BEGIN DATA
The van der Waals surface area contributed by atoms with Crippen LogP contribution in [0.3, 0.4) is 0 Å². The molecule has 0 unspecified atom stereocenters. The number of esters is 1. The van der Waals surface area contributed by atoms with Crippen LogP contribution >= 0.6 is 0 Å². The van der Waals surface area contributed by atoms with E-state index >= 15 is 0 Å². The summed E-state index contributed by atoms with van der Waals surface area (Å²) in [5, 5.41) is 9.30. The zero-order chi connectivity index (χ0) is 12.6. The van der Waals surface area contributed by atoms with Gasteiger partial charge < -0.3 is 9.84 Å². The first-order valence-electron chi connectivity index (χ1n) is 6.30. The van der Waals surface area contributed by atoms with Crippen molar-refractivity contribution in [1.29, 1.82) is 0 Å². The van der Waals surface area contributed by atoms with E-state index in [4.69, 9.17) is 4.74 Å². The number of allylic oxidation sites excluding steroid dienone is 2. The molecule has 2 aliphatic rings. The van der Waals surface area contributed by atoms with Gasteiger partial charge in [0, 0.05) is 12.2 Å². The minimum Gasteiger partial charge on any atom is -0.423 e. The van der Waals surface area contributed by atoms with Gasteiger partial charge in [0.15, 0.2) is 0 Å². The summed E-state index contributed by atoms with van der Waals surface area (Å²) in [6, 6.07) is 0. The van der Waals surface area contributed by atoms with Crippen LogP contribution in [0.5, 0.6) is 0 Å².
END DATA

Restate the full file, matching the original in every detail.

The van der Waals surface area contributed by atoms with Crippen LogP contribution in [0.3, 0.4) is 0 Å². The molecule has 0 unspecified atom stereocenters. The number of esters is 1. The van der Waals surface area contributed by atoms with Crippen LogP contribution >= 0.6 is 0 Å². The van der Waals surface area contributed by atoms with E-state index >= 15 is 0 Å². The summed E-state index contributed by atoms with van der Waals surface area (Å²) in [5, 5.41) is 9.30. The zero-order chi connectivity index (χ0) is 12.6. The van der Waals surface area contributed by atoms with Gasteiger partial charge < -0.3 is 9.84 Å². The first-order valence-electron chi connectivity index (χ1n) is 6.30. The van der Waals surface area contributed by atoms with Crippen molar-refractivity contribution in [1.29, 1.82) is 0 Å². The van der Waals surface area contributed by atoms with E-state index in [4.69, 9.17) is 4.74 Å². The number of allylic oxidation sites excluding steroid dienone is 2. The molecule has 2 aliphatic rings. The van der Waals surface area contributed by atoms with Gasteiger partial charge in [0, 0.05) is 12.2 Å². The minimum Gasteiger partial charge on any atom is -0.423 e. The van der Waals surface area contributed by atoms with Gasteiger partial charge in [0.15, 0.2) is 0 Å². The summed E-state index contributed by atoms with van der Waals surface area (Å²) in [6, 6.07) is 0. The van der Waals surface area contributed by atoms with Crippen LogP contribution in [0.5, 0.6) is 0 Å².